Events in Mexico rarely have a strong internet presence.  The best you’ll often do is get a Facebook event page.  Don’t be discouraged.  The events are going to be awesome and worth the trip.

Scenic Highway Mex 1 leading down to Ensenada

 

Getting to Ensenada is super easy by car. Simple cross the border at Tijuana or Tecate. From Tijuana, the Scenic Mex 1 is a spectacular seaside drive that matches some of the best parts of CA-1 at Big Sur in Central California.

Just remember to bring your passport and your Mexico Insurance policies with you on your trip.

Mexican Insurance Store Travel News and Information

 

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Health Insurance for Travelers in Mexico

Important Information from Mexican Insurance Store

Mexican Insurance Store

Story by Jim Foreman

Health coverage and health insurance are complicated enough in the United States. Recent federal legislation has only made the waters ever muddier.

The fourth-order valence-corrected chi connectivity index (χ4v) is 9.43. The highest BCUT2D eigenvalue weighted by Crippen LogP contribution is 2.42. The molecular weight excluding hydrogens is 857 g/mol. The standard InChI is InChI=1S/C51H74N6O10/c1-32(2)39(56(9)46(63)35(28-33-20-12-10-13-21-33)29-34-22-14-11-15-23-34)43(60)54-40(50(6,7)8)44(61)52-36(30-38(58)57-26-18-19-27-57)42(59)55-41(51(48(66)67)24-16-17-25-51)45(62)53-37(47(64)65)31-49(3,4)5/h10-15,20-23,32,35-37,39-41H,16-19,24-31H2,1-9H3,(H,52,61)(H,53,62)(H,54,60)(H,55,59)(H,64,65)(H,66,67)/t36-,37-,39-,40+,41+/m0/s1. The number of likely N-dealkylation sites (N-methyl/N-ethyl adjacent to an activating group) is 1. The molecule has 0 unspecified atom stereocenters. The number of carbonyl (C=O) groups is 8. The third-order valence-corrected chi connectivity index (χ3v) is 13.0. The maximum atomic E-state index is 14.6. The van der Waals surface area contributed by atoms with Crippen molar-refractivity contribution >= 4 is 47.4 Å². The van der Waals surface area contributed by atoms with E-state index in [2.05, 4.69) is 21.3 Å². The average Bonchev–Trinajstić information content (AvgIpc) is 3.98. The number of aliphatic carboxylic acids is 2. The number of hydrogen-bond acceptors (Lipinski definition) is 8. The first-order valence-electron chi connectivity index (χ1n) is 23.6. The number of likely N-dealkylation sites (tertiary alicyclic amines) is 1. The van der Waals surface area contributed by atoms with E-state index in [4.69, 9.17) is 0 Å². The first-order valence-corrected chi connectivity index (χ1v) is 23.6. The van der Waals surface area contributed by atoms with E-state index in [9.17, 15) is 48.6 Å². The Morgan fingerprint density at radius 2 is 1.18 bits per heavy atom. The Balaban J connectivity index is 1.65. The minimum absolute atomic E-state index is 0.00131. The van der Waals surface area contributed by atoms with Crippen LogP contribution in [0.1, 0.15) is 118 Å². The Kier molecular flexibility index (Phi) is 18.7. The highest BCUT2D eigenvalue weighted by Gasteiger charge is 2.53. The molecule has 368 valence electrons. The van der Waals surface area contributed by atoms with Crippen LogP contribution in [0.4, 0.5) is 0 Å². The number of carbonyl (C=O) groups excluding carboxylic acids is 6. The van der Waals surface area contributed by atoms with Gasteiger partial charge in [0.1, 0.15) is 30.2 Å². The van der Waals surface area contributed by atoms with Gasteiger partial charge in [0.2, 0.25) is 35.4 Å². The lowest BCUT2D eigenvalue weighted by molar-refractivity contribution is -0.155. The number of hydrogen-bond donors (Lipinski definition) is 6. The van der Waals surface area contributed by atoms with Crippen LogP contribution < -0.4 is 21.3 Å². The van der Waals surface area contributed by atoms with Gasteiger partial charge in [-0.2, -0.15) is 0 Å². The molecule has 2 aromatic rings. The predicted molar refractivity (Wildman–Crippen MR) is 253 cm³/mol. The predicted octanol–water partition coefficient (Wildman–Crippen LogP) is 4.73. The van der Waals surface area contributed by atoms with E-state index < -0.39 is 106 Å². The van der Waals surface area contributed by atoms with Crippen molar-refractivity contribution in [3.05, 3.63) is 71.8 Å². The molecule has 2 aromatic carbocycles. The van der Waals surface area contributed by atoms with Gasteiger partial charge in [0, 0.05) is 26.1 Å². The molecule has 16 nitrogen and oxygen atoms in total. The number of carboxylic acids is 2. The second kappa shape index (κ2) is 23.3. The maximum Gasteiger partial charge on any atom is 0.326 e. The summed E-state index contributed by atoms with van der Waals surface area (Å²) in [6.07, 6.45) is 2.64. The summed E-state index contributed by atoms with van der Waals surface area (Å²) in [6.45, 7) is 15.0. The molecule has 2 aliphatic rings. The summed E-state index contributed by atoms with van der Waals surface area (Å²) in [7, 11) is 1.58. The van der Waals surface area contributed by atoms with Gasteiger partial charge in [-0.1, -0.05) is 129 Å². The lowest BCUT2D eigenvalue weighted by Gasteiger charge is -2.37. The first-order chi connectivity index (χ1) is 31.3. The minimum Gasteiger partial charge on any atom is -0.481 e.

Health insurance coverage, while traveling or living abroad, is one of those topics we get asked about quite often.

There are three different categories of travelers or visitors to Mexico, and as such there are typically three different approaches to health coverage.

Vacation Traveler

 

Vacation travelers are often summed up by those who fly or take a cruise ship into Mexico. Typically the duration of the visit is between one and two weeks.   The general need is in the event one gets hurt, sick, or has some catastrophe befall the trip.

Typically, a vacation traveler takes only one of these trips a year.

For annual vacation travelers, typical travel insurance is a great idea. It covers lost luggage, delays, missed flights, medical emergencies, and in many cases repatriation. Most experienced travelers would use a brokerage like InsureMyTrip.com to select the right amount of coverage and duration to match the trip.